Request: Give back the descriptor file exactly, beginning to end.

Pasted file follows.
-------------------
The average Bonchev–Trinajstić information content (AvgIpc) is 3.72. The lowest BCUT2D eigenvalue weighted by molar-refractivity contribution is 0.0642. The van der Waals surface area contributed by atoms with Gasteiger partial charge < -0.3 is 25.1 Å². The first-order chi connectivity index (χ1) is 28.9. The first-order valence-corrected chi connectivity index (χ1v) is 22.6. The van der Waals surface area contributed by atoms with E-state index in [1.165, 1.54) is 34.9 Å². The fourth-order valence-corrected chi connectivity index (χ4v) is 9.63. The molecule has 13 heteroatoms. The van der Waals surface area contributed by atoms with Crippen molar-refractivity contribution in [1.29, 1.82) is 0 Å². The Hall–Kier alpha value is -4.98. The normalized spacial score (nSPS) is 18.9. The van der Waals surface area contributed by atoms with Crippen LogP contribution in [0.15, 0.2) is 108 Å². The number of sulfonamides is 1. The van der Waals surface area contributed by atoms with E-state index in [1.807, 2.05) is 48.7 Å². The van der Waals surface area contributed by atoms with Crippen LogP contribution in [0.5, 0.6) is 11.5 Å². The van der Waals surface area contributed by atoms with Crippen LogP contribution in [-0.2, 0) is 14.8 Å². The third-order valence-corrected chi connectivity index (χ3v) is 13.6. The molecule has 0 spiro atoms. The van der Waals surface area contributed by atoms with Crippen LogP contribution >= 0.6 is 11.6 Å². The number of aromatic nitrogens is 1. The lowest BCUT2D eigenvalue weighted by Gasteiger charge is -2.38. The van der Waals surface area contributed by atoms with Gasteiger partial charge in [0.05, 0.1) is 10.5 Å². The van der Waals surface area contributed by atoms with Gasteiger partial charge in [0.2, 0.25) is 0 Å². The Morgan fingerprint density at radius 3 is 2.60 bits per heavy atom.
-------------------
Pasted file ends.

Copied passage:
The average Bonchev–Trinajstić information content (AvgIpc) is 3.72. The lowest BCUT2D eigenvalue weighted by molar-refractivity contribution is 0.0642. The van der Waals surface area contributed by atoms with Gasteiger partial charge < -0.3 is 25.1 Å². The first-order chi connectivity index (χ1) is 28.9. The first-order valence-corrected chi connectivity index (χ1v) is 22.6. The van der Waals surface area contributed by atoms with E-state index in [1.165, 1.54) is 34.9 Å². The fourth-order valence-corrected chi connectivity index (χ4v) is 9.63. The molecule has 13 heteroatoms. The van der Waals surface area contributed by atoms with Crippen molar-refractivity contribution in [1.29, 1.82) is 0 Å². The Hall–Kier alpha value is -4.98. The normalized spacial score (nSPS) is 18.9. The van der Waals surface area contributed by atoms with Crippen LogP contribution in [0.15, 0.2) is 108 Å². The number of sulfonamides is 1. The van der Waals surface area contributed by atoms with E-state index in [1.807, 2.05) is 48.7 Å². The van der Waals surface area contributed by atoms with Crippen LogP contribution in [0.5, 0.6) is 11.5 Å². The van der Waals surface area contributed by atoms with Crippen LogP contribution in [-0.2, 0) is 14.8 Å². The third-order valence-corrected chi connectivity index (χ3v) is 13.6. The molecule has 0 spiro atoms. The van der Waals surface area contributed by atoms with Crippen LogP contribution >= 0.6 is 11.6 Å². The number of aromatic nitrogens is 1. The lowest BCUT2D eigenvalue weighted by Gasteiger charge is -2.38. The van der Waals surface area contributed by atoms with Gasteiger partial charge in [0.05, 0.1) is 10.5 Å². The van der Waals surface area contributed by atoms with Gasteiger partial charge in [0.2, 0.25) is 0 Å². The Morgan fingerprint density at radius 3 is 2.60 bits per heavy atom.